Rules, prepared by the NESC and approved by ANSI,which govern: (a) methods of grounding;(b) installation and maintenance of electric supply stations and equipment,of overhead supply and communication lines,and of under ground and electric supply and communications lines;and (c) operation of electric supply and communication lines and equipment.
An organization devoted to all aspects of fire safety.
A US government organization that maintains lists and files of documentation of buildings,structures,objects,districts,and sites of national,state,or local significance.Buildings on the Register may be marked with plaques that provide historical information about them.Also called the National Register. Address:National Park Service,US Department of the Interior,P.O. Box 37127, Washington, DC 20013-7127.
A term sometimes used as a synonym for Greek Revival style during the height of its popularity,from about 1830 to 1850.
A national,nonprofit private organization chartered by the US Congress to encourage public participation in the preservation of buildings,objects,and sites that have been significant in American history.Address:1785 Massachusetts Avenue,NW,Washington, DC 20036.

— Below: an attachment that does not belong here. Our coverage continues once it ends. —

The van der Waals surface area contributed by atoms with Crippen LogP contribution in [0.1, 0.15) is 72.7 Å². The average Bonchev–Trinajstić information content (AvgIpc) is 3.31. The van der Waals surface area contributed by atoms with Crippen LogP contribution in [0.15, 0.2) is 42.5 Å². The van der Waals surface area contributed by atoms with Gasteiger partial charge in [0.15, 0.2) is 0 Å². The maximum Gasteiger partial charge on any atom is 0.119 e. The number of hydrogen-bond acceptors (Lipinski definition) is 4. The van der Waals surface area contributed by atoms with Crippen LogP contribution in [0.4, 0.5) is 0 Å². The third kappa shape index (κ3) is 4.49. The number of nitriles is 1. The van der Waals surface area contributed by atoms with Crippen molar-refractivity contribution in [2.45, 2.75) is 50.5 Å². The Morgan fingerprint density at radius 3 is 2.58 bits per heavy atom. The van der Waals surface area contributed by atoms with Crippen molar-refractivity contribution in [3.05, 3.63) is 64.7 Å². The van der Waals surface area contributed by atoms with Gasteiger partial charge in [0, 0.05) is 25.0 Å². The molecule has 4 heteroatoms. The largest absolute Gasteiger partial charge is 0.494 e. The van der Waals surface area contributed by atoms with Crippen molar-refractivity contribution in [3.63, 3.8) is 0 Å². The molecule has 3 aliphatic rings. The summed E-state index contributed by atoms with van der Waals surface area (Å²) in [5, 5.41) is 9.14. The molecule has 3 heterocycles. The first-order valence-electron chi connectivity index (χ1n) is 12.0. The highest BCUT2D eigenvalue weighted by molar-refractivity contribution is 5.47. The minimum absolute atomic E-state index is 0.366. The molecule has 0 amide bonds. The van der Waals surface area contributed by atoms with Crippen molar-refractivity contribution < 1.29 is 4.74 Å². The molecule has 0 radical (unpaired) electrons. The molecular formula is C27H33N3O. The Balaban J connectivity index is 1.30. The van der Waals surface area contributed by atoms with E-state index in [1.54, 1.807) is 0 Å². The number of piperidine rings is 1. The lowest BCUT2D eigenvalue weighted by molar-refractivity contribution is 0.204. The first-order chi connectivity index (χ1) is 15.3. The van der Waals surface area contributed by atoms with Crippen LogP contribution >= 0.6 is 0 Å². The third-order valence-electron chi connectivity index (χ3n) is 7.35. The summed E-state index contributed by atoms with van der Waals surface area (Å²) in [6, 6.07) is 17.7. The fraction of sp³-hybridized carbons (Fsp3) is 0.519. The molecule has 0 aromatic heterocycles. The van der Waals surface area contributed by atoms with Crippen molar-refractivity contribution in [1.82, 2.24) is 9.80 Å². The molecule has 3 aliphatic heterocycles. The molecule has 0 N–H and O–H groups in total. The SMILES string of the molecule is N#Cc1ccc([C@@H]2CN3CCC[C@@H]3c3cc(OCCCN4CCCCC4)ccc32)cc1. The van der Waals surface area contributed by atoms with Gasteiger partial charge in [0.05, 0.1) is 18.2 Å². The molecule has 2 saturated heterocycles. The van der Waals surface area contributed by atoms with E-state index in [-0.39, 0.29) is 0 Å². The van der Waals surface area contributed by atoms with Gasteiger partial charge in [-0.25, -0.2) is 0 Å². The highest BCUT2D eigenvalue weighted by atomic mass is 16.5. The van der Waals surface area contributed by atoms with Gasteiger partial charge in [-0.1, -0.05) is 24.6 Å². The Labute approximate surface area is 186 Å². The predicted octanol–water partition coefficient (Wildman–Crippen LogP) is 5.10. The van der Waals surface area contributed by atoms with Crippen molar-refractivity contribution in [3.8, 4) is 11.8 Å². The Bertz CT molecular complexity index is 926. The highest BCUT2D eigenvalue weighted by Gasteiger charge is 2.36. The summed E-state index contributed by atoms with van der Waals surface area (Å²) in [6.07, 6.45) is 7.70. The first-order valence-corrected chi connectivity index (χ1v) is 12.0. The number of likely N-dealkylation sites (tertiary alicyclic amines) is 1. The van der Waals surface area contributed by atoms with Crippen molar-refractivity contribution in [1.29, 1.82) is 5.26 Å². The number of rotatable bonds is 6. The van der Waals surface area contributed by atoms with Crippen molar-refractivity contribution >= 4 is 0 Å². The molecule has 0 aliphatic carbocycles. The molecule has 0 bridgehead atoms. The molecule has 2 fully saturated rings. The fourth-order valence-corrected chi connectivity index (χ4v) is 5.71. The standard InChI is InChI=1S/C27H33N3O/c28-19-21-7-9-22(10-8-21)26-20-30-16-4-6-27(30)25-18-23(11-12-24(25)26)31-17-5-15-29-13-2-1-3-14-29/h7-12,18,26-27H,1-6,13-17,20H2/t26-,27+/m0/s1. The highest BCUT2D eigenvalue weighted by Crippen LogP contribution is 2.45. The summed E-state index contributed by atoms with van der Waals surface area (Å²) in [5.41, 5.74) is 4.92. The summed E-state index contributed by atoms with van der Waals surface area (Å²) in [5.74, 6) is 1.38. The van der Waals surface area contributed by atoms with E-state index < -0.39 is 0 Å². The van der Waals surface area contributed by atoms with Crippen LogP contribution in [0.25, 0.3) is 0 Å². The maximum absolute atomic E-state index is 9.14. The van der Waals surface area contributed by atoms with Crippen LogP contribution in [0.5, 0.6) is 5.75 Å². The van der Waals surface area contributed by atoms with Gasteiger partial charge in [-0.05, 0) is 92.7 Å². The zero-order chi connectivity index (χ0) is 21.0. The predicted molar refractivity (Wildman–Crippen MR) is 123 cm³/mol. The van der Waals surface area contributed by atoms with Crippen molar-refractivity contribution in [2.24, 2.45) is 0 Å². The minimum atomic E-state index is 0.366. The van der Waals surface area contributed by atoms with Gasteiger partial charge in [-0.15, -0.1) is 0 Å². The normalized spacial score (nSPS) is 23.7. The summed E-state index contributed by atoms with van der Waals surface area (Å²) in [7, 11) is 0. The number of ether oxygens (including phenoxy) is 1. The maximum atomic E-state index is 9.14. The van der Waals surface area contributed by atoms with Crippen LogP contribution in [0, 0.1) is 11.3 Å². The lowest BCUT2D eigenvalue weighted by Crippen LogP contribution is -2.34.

A basket weave,as a pattern carved or painted to imitate interlaced withes,2 of matting.natural asphalt Asphalt occurring in nature, produced from petroleum by natural evaporation or distillation;usually not suitable for paving purposes until refined and softened to proper consistency by combining with flux oil.
Of a stone, a plane parallel to its natural strata.
A product obtained by finely pulverizing calcined argillaceous limestone which has been burnt at a temperature no higher than necessary to drive off carbon dioxide.
The circulation of air or water due to differences in density rather than to the actions of a pump or blower.
A ceramic tile made from clays that produce a dense body, having a distinctive, slightly textured appearance.
The finish of metamor phic rock (such as slate or quartzite) resulting from cleaving it along its bedding plane.
The convection resulting from the flow of air caused by temperature differences in an enclosed space, as opposed to the flow of air caused by a fan.Also known as free convection.